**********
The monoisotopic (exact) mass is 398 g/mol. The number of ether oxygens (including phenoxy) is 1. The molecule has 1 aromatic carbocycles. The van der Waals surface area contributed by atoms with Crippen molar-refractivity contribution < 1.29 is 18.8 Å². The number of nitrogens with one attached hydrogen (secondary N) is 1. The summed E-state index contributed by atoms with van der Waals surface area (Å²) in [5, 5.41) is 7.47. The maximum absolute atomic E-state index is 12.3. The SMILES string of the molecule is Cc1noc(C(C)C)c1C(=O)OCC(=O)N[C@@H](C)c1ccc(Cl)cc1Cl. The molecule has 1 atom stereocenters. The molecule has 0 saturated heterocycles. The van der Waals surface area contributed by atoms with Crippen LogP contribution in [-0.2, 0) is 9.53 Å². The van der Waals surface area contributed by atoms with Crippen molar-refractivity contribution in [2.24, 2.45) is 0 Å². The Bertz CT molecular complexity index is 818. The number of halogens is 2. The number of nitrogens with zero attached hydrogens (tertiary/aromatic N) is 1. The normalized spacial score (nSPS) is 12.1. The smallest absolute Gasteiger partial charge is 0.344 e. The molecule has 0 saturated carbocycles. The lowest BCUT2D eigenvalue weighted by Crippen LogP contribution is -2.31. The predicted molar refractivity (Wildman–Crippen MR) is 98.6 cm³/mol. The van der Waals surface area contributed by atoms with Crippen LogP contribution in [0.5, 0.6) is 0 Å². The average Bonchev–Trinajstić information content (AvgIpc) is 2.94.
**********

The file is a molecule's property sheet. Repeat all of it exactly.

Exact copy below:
The monoisotopic (exact) mass is 398 g/mol. The number of ether oxygens (including phenoxy) is 1. The molecule has 1 aromatic carbocycles. The van der Waals surface area contributed by atoms with Crippen molar-refractivity contribution < 1.29 is 18.8 Å². The number of nitrogens with one attached hydrogen (secondary N) is 1. The summed E-state index contributed by atoms with van der Waals surface area (Å²) in [5, 5.41) is 7.47. The maximum absolute atomic E-state index is 12.3. The SMILES string of the molecule is Cc1noc(C(C)C)c1C(=O)OCC(=O)N[C@@H](C)c1ccc(Cl)cc1Cl. The molecule has 1 atom stereocenters. The molecule has 0 saturated heterocycles. The van der Waals surface area contributed by atoms with Crippen LogP contribution in [-0.2, 0) is 9.53 Å². The van der Waals surface area contributed by atoms with Crippen molar-refractivity contribution in [2.24, 2.45) is 0 Å². The Bertz CT molecular complexity index is 818. The number of halogens is 2. The number of nitrogens with zero attached hydrogens (tertiary/aromatic N) is 1. The normalized spacial score (nSPS) is 12.1. The smallest absolute Gasteiger partial charge is 0.344 e. The molecule has 0 saturated carbocycles. The lowest BCUT2D eigenvalue weighted by Crippen LogP contribution is -2.31. The predicted molar refractivity (Wildman–Crippen MR) is 98.6 cm³/mol. The van der Waals surface area contributed by atoms with Crippen LogP contribution in [0.5, 0.6) is 0 Å². The average Bonchev–Trinajstić information content (AvgIpc) is 2.94.